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The short answer is NO.

There is no single complete theory that is able to predict what products will result from combining a number of reactants. Note that the products of a chemical reaction are not only a function of the reactants, but also of temperature, pressure, catalyst present and several other factors.

You will be hard pressed to find any Chemistry book that even starts to attempt to describe a predictive model.

Because of this huge gap in scientific knowledge the best next thing is to empirically test what happens when reactants are brought together under certain conditions and then find similarities when different reactants of the same general type are used.

For example if empirically you establish that:

CH2=CH2 + HCl -> CH3CH2Cl and$$\ce{CH2=CH2 + HCl -> CH3CH2Cl}\\ \text{and}$$

CH3CH=CH2 + HCl -> CH3CH2CH2Cl$$\ce{CH3CH=CH2 + HCl -> CH3CH2CH2Cl}$$

You could predict that in any reaction of the type RCH=CH2 + HCl the following type of product will be found: RCH2CH2Cl

This is one of the reasons Organic Chemistry books are so thick. Since there a many types of substances, they are grouped together as members of a family that are known to react in a certain manner under certain conditions.

The predictive power of this method is rather weak, since it only applies to a very narrow set of circumstances, but there does not exist a better system today.

The short answer is NO.

There is no single complete theory that is able to predict what products will result from combining a number of reactants. Note that the products of a chemical reaction are not only a function of the reactants, but also of temperature, pressure, catalyst present and several other factors.

You will be hard pressed to find any Chemistry book that even starts to attempt to describe a predictive model.

Because of this huge gap in scientific knowledge the best next thing is to empirically test what happens when reactants are brought together under certain conditions and then find similarities when different reactants of the same general type are used.

For example if empirically you establish that:

CH2=CH2 + HCl -> CH3CH2Cl and

CH3CH=CH2 + HCl -> CH3CH2CH2Cl

You could predict that in any reaction of the type RCH=CH2 + HCl the following type of product will be found: RCH2CH2Cl

This is one of the reasons Organic Chemistry books are so thick. Since there a many types of substances, they are grouped together as members of a family that are known to react in a certain manner under certain conditions.

The predictive power of this method is rather weak, since it only applies to a very narrow set of circumstances, but there does not exist a better system today.

The short answer is NO.

There is no single complete theory that is able to predict what products will result from combining a number of reactants. Note that the products of a chemical reaction are not only a function of the reactants, but also of temperature, pressure, catalyst present and several other factors.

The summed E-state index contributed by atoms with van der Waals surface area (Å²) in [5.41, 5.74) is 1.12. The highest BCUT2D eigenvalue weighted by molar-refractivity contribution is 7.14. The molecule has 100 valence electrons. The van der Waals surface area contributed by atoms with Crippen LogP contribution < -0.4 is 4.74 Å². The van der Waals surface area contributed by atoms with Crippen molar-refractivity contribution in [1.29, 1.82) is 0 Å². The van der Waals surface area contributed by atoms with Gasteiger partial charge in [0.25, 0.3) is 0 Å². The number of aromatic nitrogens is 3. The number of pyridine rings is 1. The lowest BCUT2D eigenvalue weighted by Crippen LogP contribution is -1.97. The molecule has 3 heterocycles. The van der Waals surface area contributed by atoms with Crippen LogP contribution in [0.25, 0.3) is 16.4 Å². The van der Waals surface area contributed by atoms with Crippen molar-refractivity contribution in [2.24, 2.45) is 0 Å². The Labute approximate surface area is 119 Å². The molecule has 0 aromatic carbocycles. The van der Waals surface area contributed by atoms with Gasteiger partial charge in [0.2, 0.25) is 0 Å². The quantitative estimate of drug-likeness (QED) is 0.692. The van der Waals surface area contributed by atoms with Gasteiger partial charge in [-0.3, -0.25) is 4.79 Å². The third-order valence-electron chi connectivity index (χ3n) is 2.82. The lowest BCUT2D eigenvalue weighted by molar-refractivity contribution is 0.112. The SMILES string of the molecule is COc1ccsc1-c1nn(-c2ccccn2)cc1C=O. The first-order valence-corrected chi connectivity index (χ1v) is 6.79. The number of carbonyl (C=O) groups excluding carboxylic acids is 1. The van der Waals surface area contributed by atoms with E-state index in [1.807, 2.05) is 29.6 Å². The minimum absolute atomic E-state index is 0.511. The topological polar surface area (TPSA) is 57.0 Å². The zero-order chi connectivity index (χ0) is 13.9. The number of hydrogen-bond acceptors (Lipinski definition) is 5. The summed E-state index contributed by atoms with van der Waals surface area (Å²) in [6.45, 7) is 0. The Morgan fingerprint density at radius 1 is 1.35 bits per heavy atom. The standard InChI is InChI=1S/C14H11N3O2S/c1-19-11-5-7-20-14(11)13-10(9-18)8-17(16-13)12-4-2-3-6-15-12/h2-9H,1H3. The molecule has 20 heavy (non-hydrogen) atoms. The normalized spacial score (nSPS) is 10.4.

You will be hard pressed to find any Chemistry book that even starts to attempt to describe a predictive model.

Because of this huge gap in scientific knowledge the best next thing is to empirically test what happens when reactants are brought together under certain conditions and then find similarities when different reactants of the same general type are used.

For example if empirically you establish that:

$$\ce{CH2=CH2 + HCl -> CH3CH2Cl}\\ \text{and}$$

$$\ce{CH3CH=CH2 + HCl -> CH3CH2CH2Cl}$$

You could predict that in any reaction of the type RCH=CH2 + HCl the following type of product will be found: RCH2CH2Cl

This is one of the reasons Organic Chemistry books are so thick. Since there a many types of substances, they are grouped together as members of a family that are known to react in a certain manner under certain conditions.

The predictive power of this method is rather weak, since it only applies to a very narrow set of circumstances, but there does not exist a better system today.

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The short answer is NO.

There is no single complete theory that is able to predict what products will result from combining a number of reactants. Note that the products of a chemical reaction are not only a function of the reactants, but also of temperature, pressure, catalyst present and several other factors.

You will be hard pressed to find any Chemistry book that even starts to attempt to describe a predictive model.

Because of this huge gap in scientific knowledge the best next thing is to empirically test what happens when reactants are brought together under certain conditions and then find similarities when different reactants of the same general type are used.

For example if empirically you establish that:

CH2=CH2 + HCl -> CH3CH2Cl and

CH3CH=CH2 + HCl -> CH3CH2CH2Cl

You could predict that in any reaction of the type RCH=CH2 + HCl the following type of product will be found: RCH2CH2Cl

This is one of the reasons Organic Chemistry books are so thick. Since there a many types of substances, they are grouped together as members of a family that are known to react in a certain manner under certain conditions.

The predictive power of this method is rather weak, since it only applies to a very narrow set of circumstances, but there does not exist a better system today.